Tag Archives: craftsman

The Lady and the Unicorn – Tracy Chevalier

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I started reading this book a couple of years ago, but I stopped after one of the first scenes, when the daughter of the rich customer tried to make sex with the Painted under a table, just after having exchanged few words. But I began again to read it in these days because I am exploring through other books the art worlds: this novel is made up, but I know that Tracy Chevalier is an accurate history researcher in this branch.

Actually she clearly showed the links between the artists (in this case, a painter) and the craftsmen (in this case, the weaver, the Lissier who prepares the arras), but also between the customer (the rich bourgeois) and the merchant, and she explained the odd rules that bound the Bruxelles craftsmen that worked in the guilds.

What I understood from this novel is how the artist role was transparent in thos years (end of XV century) and far away from ours. Nicolas Des Innocents, the painter, is not so famous and he doesn’t consider his art as something miracolous or divine: it is just the way he earns money. He must obey the client and the merchant and the weavers do not consider him like a very important person, except for the fact that he comes from Paris.

I appreciated that the painter did not “compromise” the virtue of the customer’s daughter: it was more realistic that he went with prostitutes and the blind daughter of the weaver! As all those successions were made up by the writer, I like that they are not too exhagerated!

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Excellence patterns of Italian craftsmen in food branch

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The Italian title of this essay is “The alchemist craftsman“. This research tries to understand wich are the ingredients of excellence in the food branch of the North-East Italy, and the question arises because, despite the crisis and the pessimism, these realities have grown.

Well, when I say that an Italian artisan firm has grown, please do not look for a giant in the American way. I mean that such firms are going better than before, that they are developing on a turnover and innovation point of view.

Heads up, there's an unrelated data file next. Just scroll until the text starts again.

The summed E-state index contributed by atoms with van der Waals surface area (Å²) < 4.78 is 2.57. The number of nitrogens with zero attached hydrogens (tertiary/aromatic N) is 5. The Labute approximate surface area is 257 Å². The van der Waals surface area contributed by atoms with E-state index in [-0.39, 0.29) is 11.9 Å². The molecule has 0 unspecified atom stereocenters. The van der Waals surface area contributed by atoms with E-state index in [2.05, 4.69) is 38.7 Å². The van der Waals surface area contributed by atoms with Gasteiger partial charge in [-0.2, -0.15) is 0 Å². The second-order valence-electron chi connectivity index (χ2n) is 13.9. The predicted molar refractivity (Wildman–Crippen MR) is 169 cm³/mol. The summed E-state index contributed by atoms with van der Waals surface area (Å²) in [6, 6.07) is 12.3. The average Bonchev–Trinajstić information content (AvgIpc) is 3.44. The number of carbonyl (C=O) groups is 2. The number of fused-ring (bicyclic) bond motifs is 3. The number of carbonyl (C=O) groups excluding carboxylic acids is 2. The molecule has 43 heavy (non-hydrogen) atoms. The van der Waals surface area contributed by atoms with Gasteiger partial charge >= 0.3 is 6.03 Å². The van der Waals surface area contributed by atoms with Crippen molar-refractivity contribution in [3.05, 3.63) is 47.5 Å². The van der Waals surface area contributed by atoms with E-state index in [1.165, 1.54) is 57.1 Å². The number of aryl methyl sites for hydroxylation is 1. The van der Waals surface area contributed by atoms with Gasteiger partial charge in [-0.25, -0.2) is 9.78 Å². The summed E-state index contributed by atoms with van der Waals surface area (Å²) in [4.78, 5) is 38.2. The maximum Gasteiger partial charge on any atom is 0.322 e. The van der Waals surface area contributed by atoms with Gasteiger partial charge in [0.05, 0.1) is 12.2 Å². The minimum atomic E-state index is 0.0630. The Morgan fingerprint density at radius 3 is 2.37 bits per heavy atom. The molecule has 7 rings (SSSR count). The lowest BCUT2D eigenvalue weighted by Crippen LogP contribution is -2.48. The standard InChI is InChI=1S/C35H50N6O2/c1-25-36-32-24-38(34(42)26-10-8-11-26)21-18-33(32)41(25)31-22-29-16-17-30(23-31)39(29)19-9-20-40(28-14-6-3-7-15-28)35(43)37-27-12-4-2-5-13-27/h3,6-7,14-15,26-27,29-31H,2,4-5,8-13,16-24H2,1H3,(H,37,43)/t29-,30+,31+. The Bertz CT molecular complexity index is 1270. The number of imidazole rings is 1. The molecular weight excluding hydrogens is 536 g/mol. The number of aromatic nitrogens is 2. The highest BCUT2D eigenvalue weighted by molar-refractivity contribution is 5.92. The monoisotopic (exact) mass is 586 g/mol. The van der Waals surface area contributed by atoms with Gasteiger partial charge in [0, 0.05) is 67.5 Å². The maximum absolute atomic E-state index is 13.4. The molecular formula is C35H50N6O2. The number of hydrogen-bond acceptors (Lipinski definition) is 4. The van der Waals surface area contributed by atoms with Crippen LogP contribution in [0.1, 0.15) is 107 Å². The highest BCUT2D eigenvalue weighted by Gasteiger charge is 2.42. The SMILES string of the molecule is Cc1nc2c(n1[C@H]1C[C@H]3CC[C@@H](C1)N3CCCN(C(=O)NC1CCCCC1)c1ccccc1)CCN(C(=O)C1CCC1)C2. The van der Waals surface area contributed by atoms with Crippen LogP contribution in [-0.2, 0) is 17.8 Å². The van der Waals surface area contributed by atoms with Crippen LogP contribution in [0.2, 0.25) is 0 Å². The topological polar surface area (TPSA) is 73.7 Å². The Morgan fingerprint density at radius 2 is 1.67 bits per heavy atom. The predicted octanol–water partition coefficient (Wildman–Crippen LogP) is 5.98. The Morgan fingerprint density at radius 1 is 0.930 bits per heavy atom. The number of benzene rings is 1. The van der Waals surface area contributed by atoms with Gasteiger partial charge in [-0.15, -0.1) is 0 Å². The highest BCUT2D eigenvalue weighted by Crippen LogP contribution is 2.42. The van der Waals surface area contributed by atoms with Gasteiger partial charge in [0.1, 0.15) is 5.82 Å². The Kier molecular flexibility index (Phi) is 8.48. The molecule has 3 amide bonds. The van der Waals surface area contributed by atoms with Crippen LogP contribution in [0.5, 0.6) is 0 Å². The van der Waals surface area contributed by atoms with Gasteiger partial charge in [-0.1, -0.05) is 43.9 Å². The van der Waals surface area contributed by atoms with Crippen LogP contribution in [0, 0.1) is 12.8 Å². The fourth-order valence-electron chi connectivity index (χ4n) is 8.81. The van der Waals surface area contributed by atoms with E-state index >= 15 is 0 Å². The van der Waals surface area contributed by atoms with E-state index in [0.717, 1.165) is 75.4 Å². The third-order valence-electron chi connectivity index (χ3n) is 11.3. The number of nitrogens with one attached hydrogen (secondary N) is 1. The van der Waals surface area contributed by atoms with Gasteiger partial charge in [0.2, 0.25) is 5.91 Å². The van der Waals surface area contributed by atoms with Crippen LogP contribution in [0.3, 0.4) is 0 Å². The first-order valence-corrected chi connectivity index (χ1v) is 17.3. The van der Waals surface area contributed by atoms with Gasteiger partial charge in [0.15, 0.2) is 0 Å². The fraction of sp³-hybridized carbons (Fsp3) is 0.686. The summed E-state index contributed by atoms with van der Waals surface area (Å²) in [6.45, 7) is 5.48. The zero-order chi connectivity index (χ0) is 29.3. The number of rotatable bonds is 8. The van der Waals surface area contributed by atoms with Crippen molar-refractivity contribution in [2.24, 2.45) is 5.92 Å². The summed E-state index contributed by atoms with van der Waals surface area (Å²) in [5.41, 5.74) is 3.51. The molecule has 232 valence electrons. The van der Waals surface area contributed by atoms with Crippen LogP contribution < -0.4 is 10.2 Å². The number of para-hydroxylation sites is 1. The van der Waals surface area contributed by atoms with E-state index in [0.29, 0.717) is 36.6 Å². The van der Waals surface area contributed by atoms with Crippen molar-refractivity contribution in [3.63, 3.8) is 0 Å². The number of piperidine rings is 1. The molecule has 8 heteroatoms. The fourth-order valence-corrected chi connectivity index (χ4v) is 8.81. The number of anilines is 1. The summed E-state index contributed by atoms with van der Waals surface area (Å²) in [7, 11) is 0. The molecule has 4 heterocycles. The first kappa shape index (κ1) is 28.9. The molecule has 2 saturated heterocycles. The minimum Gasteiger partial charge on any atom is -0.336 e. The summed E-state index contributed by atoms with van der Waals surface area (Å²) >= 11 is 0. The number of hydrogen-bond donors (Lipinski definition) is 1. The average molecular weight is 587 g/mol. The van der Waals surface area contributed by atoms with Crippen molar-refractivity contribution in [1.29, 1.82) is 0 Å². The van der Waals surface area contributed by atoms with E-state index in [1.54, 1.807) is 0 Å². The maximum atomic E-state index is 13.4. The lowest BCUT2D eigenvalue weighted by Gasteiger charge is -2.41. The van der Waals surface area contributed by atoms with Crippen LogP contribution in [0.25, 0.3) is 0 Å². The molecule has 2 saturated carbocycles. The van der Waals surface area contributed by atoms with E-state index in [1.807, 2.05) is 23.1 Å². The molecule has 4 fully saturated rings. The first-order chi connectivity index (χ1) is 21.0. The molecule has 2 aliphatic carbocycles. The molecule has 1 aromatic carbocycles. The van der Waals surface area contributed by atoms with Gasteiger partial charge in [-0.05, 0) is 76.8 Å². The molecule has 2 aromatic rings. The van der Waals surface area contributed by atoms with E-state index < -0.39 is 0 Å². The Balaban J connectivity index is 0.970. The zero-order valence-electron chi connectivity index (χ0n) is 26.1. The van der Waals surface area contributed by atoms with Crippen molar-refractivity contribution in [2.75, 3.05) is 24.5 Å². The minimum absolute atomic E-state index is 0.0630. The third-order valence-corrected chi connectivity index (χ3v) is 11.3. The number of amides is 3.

It can seems strange to an American eye that a (often) family-based reality can get good results, but this is exactly what it happens. And still more curious, the dimensional growth is not always one of the purposes of these firms, because it could lead to a lower power of control on the final product.

This survey, made through interviews by the author (a sociologist) and his partners, can cancel a lot of preconceptions in your mind. For instance, you can believe that a family-based firm will have big problem during a generation passage and that the young people are forced to enter into relatives’ work because they have no other alternative. Or you can be convinced that you absolutely have to sell abroad, that artisans do no make any kind of marketing and that the hands are their first and unique production instrument.
Well, you will see that your ideas are not so reliable!

The study of these 20 firms shows that the issues are not due to size. Some problems can arise from the lack of an istitutional training, from a too closed credit system or from a very silly bureaucracy, and we hope that this book will give some starting-points to work on in the future.

In the meanwhile, if you want to give a look to author’s curriculum, you can see his Linkeding profile here.

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